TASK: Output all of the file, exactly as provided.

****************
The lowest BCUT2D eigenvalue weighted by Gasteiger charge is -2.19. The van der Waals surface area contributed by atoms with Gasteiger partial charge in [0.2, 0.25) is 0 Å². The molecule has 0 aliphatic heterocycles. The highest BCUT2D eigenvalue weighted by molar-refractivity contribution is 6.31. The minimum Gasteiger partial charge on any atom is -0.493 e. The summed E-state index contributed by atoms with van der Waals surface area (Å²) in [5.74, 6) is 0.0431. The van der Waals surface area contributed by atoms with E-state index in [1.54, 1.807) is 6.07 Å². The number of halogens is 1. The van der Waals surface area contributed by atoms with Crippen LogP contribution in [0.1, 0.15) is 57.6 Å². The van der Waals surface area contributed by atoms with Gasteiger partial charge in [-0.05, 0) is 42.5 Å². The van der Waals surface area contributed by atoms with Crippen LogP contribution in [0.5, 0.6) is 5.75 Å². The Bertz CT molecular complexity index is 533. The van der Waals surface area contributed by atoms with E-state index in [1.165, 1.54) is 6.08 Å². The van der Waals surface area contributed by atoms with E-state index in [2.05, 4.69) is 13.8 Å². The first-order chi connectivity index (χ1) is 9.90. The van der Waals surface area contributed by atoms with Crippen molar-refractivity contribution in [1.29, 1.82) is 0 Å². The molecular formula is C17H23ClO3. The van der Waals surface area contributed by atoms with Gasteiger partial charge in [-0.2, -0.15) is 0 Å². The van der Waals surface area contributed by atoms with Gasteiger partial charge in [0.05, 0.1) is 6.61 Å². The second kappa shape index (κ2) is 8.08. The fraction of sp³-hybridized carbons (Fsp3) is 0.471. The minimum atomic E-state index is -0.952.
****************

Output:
The lowest BCUT2D eigenvalue weighted by Gasteiger charge is -2.19. The van der Waals surface area contributed by atoms with Gasteiger partial charge in [0.2, 0.25) is 0 Å². The molecule has 0 aliphatic heterocycles. The highest BCUT2D eigenvalue weighted by molar-refractivity contribution is 6.31. The minimum Gasteiger partial charge on any atom is -0.493 e. The summed E-state index contributed by atoms with van der Waals surface area (Å²) in [5.74, 6) is 0.0431. The van der Waals surface area contributed by atoms with E-state index in [1.54, 1.807) is 6.07 Å². The number of halogens is 1. The van der Waals surface area contributed by atoms with Crippen LogP contribution in [0.1, 0.15) is 57.6 Å². The van der Waals surface area contributed by atoms with Gasteiger partial charge in [-0.05, 0) is 42.5 Å². The van der Waals surface area contributed by atoms with Crippen LogP contribution in [0.5, 0.6) is 5.75 Å². The Bertz CT molecular complexity index is 533. The van der Waals surface area contributed by atoms with E-state index in [1.165, 1.54) is 6.08 Å². The van der Waals surface area contributed by atoms with E-state index in [2.05, 4.69) is 13.8 Å². The first-order chi connectivity index (χ1) is 9.90. The van der Waals surface area contributed by atoms with Crippen molar-refractivity contribution in [1.29, 1.82) is 0 Å². The molecular formula is C17H23ClO3. The van der Waals surface area contributed by atoms with Gasteiger partial charge in [-0.2, -0.15) is 0 Å². The van der Waals surface area contributed by atoms with Gasteiger partial charge in [0.05, 0.1) is 6.61 Å². The second kappa shape index (κ2) is 8.08. The fraction of sp³-hybridized carbons (Fsp3) is 0.471. The minimum atomic E-state index is -0.952.